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Abstract. Rarely verification problems originate from bitlevel descriptions. Yet, most of the verification technologies are based on bit blasting, i.e., reduction to boolean reasoning. In this paper we advocate reasoning at higher level of abstraction, within the theory of bit vectors (BV), where structural information (e.g. equalities, arithmetic functions) is not blasted into bits. Our approach relies on the lazy Satisfiability Modulo Theories (SMT) paradigm. We developed a satisfiability procedure for reasoning about bit vectors that carefully leverages on the power of boolean SAT solver to deal with components that are more naturally “boolean”, and activates bitvector reasoning whenever possible. The procedure has two distinguishing features. First, it relies on the online integration of a SAT solver with an incremental and backtrackable solver for BV that enables dynamical optimization of the reasoning about bit vectors; for instance, this is an improvement over static encoding methods which may generate smaller slices of bitvector variables. Second, the solver for BV is layered (i.e., it privileges cheaper forms of reasoning), and it is based on a flexible use of term rewriting techniques. We evaluate our approach on a set of realistic industrial benchmarks, and demonstrate substantial improvements with respect to stateoftheart boolean satisfiability solvers, as well as other decision procedures for SMT(BV). 1
A Scalable Decision Procedure for FixedWidth BitVectors
 IN ICCAD
, 2009
"... Efficient decision procedures for bitvectors are essential for modern verification frameworks. This paper describes a new decision procedure for the core theory of bitvectors that exploits a reduction to equality reasoning. The procedure is embedded in a congruence closure algorithm, whose data st ..."
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Cited by 5 (1 self)
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Efficient decision procedures for bitvectors are essential for modern verification frameworks. This paper describes a new decision procedure for the core theory of bitvectors that exploits a reduction to equality reasoning. The procedure is embedded in a congruence closure algorithm, whose data structures are extended in order to efficiently manage the relations between bitvector slicings, modulo equivalence classes. The resulting procedure is incremental, backtrackable, and proof producing: it can be used as a theorysolver for a lazy SMT schema. Experiments show that our approach is comparable and often superior to bitblasting on the core fragment, and that it also helps as a theory layer when applied over the full bitvector theory.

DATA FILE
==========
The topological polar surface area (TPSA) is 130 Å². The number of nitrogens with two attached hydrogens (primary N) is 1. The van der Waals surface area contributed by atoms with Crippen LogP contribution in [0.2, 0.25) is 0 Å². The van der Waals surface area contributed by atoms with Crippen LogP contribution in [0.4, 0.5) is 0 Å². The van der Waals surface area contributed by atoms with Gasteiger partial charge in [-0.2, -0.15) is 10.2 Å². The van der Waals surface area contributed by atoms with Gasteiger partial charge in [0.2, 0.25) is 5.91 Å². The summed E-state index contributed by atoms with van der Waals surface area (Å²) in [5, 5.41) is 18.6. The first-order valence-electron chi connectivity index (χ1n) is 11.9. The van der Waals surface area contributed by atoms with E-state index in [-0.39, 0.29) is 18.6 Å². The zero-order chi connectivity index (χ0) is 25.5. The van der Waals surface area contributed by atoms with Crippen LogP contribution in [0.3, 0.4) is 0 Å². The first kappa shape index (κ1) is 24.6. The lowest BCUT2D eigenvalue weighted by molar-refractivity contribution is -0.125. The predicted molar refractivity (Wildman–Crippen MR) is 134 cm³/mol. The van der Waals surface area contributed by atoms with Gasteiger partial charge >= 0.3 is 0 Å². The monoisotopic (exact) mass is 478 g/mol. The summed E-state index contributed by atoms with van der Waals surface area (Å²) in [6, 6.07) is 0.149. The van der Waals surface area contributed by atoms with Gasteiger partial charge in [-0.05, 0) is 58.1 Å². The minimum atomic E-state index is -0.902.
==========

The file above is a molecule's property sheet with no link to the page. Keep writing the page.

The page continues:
Verification using Satisfiability Checking, Predicate Abstraction, and Craig Interpolation
, 2008
"... not be interpreted as necessarily representing the official policies or endorsements, either expressed or implied, of the sponsoring institutions, the U.S. Government or any other entity. Keywords: Formal methods, model checking, abstraction, refinement, bounded model checking, Boolean satisfiabilit ..."
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Cited by 3 (1 self)
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not be interpreted as necessarily representing the official policies or endorsements, either expressed or implied, of the sponsoring institutions, the U.S. Government or any other entity. Keywords: Formal methods, model checking, abstraction, refinement, bounded model checking, Boolean satisfiability, nonclausal SAT solvers, DPLL, general matings, unsatisfiable core, craig interpolation, proofs of unsatisfiability, linear diophantine equations, linear modular equations (linear congruences), linear diophantine Automatic verification of hardware and software implementations is crucial for building reliable computer systems. Most verification tools rely on decision procedures to check the satisfiability of various formulas that are generated during the verification process. This thesis develops new techniques for building efficient decision procedures and adds new capabilities to the existing decision procedures for certain logics. Boolean satisfiability (SAT) solvers are used heavily in verification tools as decision procedures for propositional logic. Most stateoftheart SAT solvers are